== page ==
|coagulation factor II (thrombin) B chain fragment [Homo sapiens]
Trypsin-like serine protease
Sample solution is provided at 25 µL, 10mM.
Publications citing ApexBio Products
|Cas No.||SDF||Download SDF|
|Solubility||≥195.7mg/mL in DMSO||Storage||Store at -20°C|
|Shipping Condition||Evaluation sample solution : ship with blue ice.All other available size: ship with RT , or blue ice upon request|
|General tips||For obtaining a higher solubility , please warm the tube at 37 ℃ and shake it in the ultrasonic bath for a while.Stock solution can be stored below -20℃ for several months.|
Thrombin (H2N-Lys-Pro-Val-Ala-Phe-Ser-Asp-Tyr-Ile-His-Pro-Val-Cys-Leu-Pro-Asp-Arg-OH) is a "trypsin-like" serine protease that is encoded by the F2 gene in humans.  Thrombin is produced by the enzymatic cleavage of two sites on prothrombin by activated Factor X (Xa). Thrombin in turn acts as a serine protease that converts soluble fibrinogen into insoluble strands of fibrin. Thrombin is also active in the catalysis of many other coagulation-related reactions.
In the blood coagulation pathway, thrombin acts to convert factor XI to XIa, VIII to VIIIa, V to Va, and fibrinogen to fibrin. As part of its activity in the coagulation cascade, thrombin also promotes platelet activation and aggregation via activation of protease-activated receptors on the cell membrane of the platelet.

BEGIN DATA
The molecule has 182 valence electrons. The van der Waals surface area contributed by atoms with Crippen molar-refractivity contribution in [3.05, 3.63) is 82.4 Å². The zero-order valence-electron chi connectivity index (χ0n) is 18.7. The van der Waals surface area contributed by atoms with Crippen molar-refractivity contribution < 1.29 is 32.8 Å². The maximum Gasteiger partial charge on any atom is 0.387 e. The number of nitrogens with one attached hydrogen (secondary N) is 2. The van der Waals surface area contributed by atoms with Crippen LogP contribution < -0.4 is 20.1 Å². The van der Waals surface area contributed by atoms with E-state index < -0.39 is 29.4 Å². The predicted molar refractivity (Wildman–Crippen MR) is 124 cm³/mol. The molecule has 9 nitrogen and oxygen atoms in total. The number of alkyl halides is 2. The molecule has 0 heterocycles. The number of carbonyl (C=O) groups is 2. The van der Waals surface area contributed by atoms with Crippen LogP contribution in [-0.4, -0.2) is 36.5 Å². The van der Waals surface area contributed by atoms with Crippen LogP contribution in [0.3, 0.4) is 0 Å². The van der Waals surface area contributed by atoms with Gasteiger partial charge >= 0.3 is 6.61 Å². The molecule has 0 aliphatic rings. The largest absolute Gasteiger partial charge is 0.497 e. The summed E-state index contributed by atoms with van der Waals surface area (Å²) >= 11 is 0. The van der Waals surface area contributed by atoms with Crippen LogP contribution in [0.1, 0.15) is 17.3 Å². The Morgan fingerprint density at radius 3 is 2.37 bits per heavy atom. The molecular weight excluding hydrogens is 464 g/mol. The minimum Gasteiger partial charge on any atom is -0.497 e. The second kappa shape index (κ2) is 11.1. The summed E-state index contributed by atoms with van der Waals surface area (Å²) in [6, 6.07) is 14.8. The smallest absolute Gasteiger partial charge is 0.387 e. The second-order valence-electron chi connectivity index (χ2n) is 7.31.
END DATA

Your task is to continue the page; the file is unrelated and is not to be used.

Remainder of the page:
Thrombin, a potent vasoconstrictor and mitogen, is implicated as a major factor in vasospasm following subarachnoid hemorrhage. Blood from a ruptured cerebral aneurysm clots around a cerebral artery, releasing thrombin. This can induce an acute and prolonged narrowing of the blood vessel, potentially resulting in cerebral ischemia and infarction (stroke).
Beyond its key role in the dynamic process of thrombus formation, thrombin has a pronounced pro-inflammatory character, which may influence the onset and progression of atherosclerosis.
Fig 1. The structure of human thrombin in complex with the inhibitor hirudin.
Fig 2. Role of thrombin in the blood coagulation cascade
1. Royle NJ, Irwin DM, Koschinsky ML, MacGillivray RT, Hamerton JL (May 1987). "Human genes encoding prothrombin and ceruloplasmin map to 11p11-q12 and 3q21-24, respectively". Somat. Cell Mol. Genet. 13 (3): 285–92.
2. Borissoff JI, Spronk HM, Heeneman S, ten Cate H. Is thrombin a key player in the 'coagulation-atherogenesis' maze? Cardiovasc Res. 2009;82(3):392-403.
3. Borissoff JI, Heeneman S, Kilinc E, Kassak P, Van Oerle R, Winckers K, Govers-Riemslag JW, Hamulyak K, Hackeng TM, Daemen MJ, ten Cate H, Spronk HM. Early atherosclerosis exhibits an enhanced procoagulant state. Circulation. 2010;122(8):821-830. PMID20697022.